"Listening" to Sleeping Bacteria May Help Scientists Create a Solution to Drug-Resistant Infections
Wed, April 14, 2021

"Listening" to Sleeping Bacteria May Help Scientists Create a Solution to Drug-Resistant Infections

Scientists at the University of Tartu in Estonia have discovered ways that allow them to "listen" to sleeping bacteria. Their work, published in the journal Scientific Reports, explains bacteria's ability to listen to each other and what it means for medicine. / Photo by: Katarzyna Białasiewicz via 123RF

 

Scientists at the University of Tartu in Estonia have discovered ways that allow them to "listen" to sleeping bacteria. Their work, published in the journal Scientific Reports, explains bacteria's ability to listen to each other and what it means for medicine.

They hope the discovery will help them create a solution for chronic infections that are untreatable when using antibiotics. Such advancement will also heed the call for urgent action to address the antimicrobial resistance crisis, especially as common diseases become increasingly resistant to treatments.


Bacterial Espionage

Bacteria enter a sleep-like state when their metabolism slows down due to food shortage. Such a state makes bacteria resilient to environmental conditions and may even help them live through catastrophic situations.

Only when there is enough food again that all bacteria wake up and start to multiply. However, insufficient and low-quality food might make them hesitant. A particular sign for bacteria to know that an environment is sufficiently good for growth and multiplication is if other bacteria are growing there.

This particular information helped researchers at the University of Tartu to discover that sleeping bacteria can help them understand the growth of other bacteria by spying on them.

"As bacteria grow, they expel material from their cell walls into the environment," the researchers said in a statement. "The cell wall is quite a rigid structure that surrounds each bacterial cell and protects it from the external environment. For a bacterium to grow bigger, the cell wall must become softer and give in to a certain degree."

Such changes result in a part of the cell wall material entering the environment, notifying sleeping bacteria about improved conditions, and that there's sufficient food to grow. The sleeping bacteria will then quickly wake up once they identify the material from the cell walls of other bacteria to consume the newly arrived nutrients.

In medicine, sleeping bacteria that don't want to wake up indicate a serious problem. The researchers said bacteria-killing treatments like antibiotics don't often work on sleeping bacterial cells, which are also known as persister cells.

This inability of antibiotics to affect dormant bacteria means bacteria can survive antibiotic treatments and grow later when the patient doesn't take them anymore. Persister cells, if not eliminated, can cause long-term chronic infections.

The findings of the study may help scientists use the mechanism to one-up bacteria, in which they are woken up with a substance similar to a cell wall. Doing so may allow antibiotics to kill the bacteria on the first try—eventually leading to a one-course treatment for bacterial infections.

Addressing the Antimicrobial Resistance Crisis

Developing a method to kill dormant bacteria will be a great development in the fight against drug-resistant diseases that international organizations have already identified as a health crisis.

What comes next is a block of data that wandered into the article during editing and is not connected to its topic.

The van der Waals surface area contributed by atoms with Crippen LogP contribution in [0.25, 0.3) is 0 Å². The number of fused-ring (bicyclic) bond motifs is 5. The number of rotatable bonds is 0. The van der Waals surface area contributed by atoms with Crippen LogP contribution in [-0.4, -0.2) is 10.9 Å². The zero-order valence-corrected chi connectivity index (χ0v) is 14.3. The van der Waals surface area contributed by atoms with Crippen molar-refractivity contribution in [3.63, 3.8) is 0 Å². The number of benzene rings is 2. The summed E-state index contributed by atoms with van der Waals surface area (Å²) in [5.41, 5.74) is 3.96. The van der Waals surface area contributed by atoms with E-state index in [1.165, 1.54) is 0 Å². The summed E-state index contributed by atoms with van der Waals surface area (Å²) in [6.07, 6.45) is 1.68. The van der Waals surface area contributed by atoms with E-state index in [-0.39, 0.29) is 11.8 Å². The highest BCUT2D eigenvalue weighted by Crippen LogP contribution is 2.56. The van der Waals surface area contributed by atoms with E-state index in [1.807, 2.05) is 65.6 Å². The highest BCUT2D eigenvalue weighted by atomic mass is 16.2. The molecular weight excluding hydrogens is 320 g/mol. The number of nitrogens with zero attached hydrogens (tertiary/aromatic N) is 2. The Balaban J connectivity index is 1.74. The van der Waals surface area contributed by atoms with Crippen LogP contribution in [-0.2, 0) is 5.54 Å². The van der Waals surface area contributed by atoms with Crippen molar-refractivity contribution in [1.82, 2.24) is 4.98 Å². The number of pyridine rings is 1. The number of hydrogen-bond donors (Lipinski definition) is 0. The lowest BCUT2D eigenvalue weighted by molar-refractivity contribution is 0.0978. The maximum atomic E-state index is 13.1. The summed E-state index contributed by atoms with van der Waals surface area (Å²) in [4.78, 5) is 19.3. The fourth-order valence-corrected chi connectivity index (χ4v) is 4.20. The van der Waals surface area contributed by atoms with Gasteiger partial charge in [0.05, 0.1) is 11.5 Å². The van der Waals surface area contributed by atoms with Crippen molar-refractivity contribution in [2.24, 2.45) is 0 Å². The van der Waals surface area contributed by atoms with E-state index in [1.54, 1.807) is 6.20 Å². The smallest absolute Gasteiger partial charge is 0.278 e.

The UN Interagency Coordinating Group on Antimicrobial Resistance said drug-resistant diseases may lead to 10 million deaths each year by 2050 if no action is taken. It can also cause an economic catastrophe in which antimicrobial resistance can drive down up to 24 million people into extreme poverty by 2030.

Drug-resistant diseases cause at least 700,000 people to die each year—230,000 of which are from multidrug-resistant tuberculosis. In 2017, the US recorded 847 cases of drug-resistant diseases—62 of which ended in death—and cost $164,000 per multidrug-resistant case.

"More and more common diseases, including respiratory tract infections, sexually transmitted infections, and urinary tract infections, are becoming untreatable," the UN said in a statement, adding that this danger comes as medical procedures are becoming riskier and the food systems "increasingly precarious."

According to the CDC, there are currently 18 germs in the antibiotic resistance threats list—five of which are categorized as "urgent threats." It added that prevention efforts have reduced the number of deaths from antibiotic-resistant infections by 18%. However, the increasing burden of some infections may hamper this effort, especially without continued vigilance.

Amina Mohammed, UN deputy secretary-general and co-chair of the IACG, said antimicrobial resistance is among the greatest threats globally and their report showed the needed response to stop "its rise and protect a century of progress in health.

"It rightly emphasizes that there is no time to wait and I urge all stakeholders to act on its recommendations and work urgently to protect our people and planet and secure a sustainable future for all," Mohammed said.
The development of new drugs to treat resistant diseases is important, but the CDC also emphasized the need for public health prevention programs aimed to slow down the spread of resistant germs and bacteria.

Infection-prevention activities, such as vaccination and rapid response to unusual genes and germs when they first appear, are effective in slowing down the spread of drug-resistant diseases. But more still needs to be done.

A one-health approach is needed to urgently address antimicrobial resistance, said Monique Eloit, director-general of the World Organization for Animal Health, adding that this involves ambitious, long-term commitments from governments and support from international organizations.